It was no surprise in the 2019 Orlando election, that Mayor Buddy Dyer won 72% of the votes. Commissioner Ings received 17% of the votes, and Aretha Simons received 11% of the votes. Only 13% of the registered voters voted in the contest, and the question must be raised, “Does the city residents really care about the electoral process.”
Mayor Dyer has one of the most powerful positions in Central Florida, and he oversees a city budget of $1.3 billion yearly. This is his fifth term as mayor, and he has dominated the election since 2003. His position has influence at Orlando International Airport, the Central Florida Expressway Authority, Orlando Utilities Commission, and the tourism council.
This was a staggering defeat to the two mayoral opponents, but the problems such as a lack of affordable housing and low wages must still be addressed. Under Mayor Dyer’s watch, gentrification has become a major issue where over 14,000 Black residents have lost their apartments, businesses, and homes to revitalization, and developers.
With so much development and revitalization, the question must be raised, why is Orlando one of the worst cities in the country for affordable housing? There is also another question, is the city broke with all of its development, and will the theme parks workers receive higher wages?
With only 13% of the registered voters voting in the city, it may be time for the citizens to come to the council meetings, and ask questions about the budget. There is a runoff in District 6, and it appears that a new contender may win that seat.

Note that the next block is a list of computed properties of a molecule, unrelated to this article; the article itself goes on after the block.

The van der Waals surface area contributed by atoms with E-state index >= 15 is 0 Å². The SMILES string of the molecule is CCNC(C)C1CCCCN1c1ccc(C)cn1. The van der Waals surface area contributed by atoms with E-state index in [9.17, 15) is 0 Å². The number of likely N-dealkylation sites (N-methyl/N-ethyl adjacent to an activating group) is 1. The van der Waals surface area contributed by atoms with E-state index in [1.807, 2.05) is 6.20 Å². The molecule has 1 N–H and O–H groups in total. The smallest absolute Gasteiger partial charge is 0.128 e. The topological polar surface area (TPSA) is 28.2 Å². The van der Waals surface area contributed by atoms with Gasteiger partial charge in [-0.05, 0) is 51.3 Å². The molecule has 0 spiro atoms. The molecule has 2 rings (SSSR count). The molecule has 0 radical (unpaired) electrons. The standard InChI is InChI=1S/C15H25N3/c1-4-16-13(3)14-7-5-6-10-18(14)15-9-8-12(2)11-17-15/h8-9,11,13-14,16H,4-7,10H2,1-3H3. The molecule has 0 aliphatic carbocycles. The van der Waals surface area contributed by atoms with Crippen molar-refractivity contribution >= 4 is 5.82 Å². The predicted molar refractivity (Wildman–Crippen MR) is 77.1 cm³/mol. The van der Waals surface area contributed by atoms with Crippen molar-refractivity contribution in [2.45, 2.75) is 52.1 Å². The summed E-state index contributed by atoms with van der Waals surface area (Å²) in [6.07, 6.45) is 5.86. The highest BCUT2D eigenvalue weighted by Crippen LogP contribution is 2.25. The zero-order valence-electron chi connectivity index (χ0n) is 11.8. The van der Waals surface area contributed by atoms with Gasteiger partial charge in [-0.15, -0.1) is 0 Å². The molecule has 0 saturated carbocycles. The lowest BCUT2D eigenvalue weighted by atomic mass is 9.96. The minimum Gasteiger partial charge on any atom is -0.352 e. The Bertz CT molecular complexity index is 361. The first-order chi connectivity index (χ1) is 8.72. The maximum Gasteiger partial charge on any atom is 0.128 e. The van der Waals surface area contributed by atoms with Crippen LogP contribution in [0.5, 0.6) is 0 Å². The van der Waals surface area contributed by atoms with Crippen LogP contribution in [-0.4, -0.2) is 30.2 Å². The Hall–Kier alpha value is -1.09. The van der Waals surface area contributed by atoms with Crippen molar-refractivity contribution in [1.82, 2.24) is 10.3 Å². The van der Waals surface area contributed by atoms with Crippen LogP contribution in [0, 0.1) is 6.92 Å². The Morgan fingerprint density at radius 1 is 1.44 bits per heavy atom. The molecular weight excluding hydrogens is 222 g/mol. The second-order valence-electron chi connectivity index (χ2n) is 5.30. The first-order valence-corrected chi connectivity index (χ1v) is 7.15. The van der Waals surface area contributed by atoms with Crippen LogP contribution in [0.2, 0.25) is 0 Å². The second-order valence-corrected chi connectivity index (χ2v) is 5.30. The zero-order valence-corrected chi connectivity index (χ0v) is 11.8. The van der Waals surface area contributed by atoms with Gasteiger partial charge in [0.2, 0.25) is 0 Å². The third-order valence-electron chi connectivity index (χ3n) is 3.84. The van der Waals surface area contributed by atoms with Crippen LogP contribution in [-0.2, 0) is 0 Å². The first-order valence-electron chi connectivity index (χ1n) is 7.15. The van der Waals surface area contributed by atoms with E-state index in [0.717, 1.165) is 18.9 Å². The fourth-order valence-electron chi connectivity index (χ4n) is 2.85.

Samuel Ings is leaving his District 6 seat, and three candidates were vying for his spot on the city council. That race will go to a runoff December 3, with Bakari Burns winning 46 % of the votes, Gary Siplin winning 39.3% of the votes, and Lawanna Gelzer gathering 14.6% of the votes.
Gary Siplin was able to raise $150,000, and Bakari Burns was able to raise only $42,000, but Burns was still able get more votes. This contest will go to the wire, and it appears that the community is looking for someone who is fresh, new and transparent.
“Because of the low turnout at the polls, just a few votes can make a difference in off-year elections. As of Tuesday night, the Orange County Supervisor of Elections office showed turnout at 12.62%,” says Jerry Humme of Spectrum News 13.
Where are the voters in the city of Orlando? There are over 285,000 citizens in the city, and only 13% of the voters go to the polls, and that is terrible. Voting is our voice, and there appears to be no one trying to challenge our city leaders and hold them accountable to their decisions.
With over 68 million tourists coming to see Mickey Mouse on a yearly basis, the workers are demanding higher wages at the theme parks. In 1980, there were 4% of the Hispanic community in the city, and now there is 25%. The Caribbean community has increased in terms of numbers, and the African American community has been gentrified.
Congratulation to Mayor Buddy Dryer on his win, but it is time for answers to the problems, and the residents will hold you accountable. “Where is the money?”